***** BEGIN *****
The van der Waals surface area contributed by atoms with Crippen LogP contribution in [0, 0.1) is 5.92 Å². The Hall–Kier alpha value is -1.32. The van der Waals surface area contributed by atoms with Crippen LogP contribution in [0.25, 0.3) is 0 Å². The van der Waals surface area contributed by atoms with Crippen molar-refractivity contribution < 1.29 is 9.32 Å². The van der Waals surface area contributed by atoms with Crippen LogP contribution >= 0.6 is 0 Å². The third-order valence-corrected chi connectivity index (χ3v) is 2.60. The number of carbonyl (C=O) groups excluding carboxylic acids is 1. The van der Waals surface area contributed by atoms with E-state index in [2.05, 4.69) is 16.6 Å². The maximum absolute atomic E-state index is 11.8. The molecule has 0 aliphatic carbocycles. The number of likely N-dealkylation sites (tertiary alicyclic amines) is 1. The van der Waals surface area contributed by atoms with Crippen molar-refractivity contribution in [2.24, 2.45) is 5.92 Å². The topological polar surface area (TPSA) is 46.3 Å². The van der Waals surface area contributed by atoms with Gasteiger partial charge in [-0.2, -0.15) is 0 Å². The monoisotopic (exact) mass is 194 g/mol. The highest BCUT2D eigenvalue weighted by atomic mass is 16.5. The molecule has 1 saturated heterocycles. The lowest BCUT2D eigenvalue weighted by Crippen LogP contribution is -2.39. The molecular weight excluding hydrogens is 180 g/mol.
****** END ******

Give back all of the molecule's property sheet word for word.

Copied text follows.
The van der Waals surface area contributed by atoms with Crippen LogP contribution in [0, 0.1) is 5.92 Å². The Hall–Kier alpha value is -1.32. The van der Waals surface area contributed by atoms with Crippen LogP contribution in [0.25, 0.3) is 0 Å². The van der Waals surface area contributed by atoms with Crippen molar-refractivity contribution < 1.29 is 9.32 Å². The van der Waals surface area contributed by atoms with Crippen LogP contribution >= 0.6 is 0 Å². The third-order valence-corrected chi connectivity index (χ3v) is 2.60. The number of carbonyl (C=O) groups excluding carboxylic acids is 1. The van der Waals surface area contributed by atoms with E-state index in [2.05, 4.69) is 16.6 Å². The maximum absolute atomic E-state index is 11.8. The molecule has 0 aliphatic carbocycles. The number of likely N-dealkylation sites (tertiary alicyclic amines) is 1. The van der Waals surface area contributed by atoms with Crippen molar-refractivity contribution in [2.24, 2.45) is 5.92 Å². The topological polar surface area (TPSA) is 46.3 Å². The van der Waals surface area contributed by atoms with Gasteiger partial charge in [-0.2, -0.15) is 0 Å². The monoisotopic (exact) mass is 194 g/mol. The highest BCUT2D eigenvalue weighted by atomic mass is 16.5. The molecule has 1 saturated heterocycles. The lowest BCUT2D eigenvalue weighted by Crippen LogP contribution is -2.39. The molecular weight excluding hydrogens is 180 g/mol.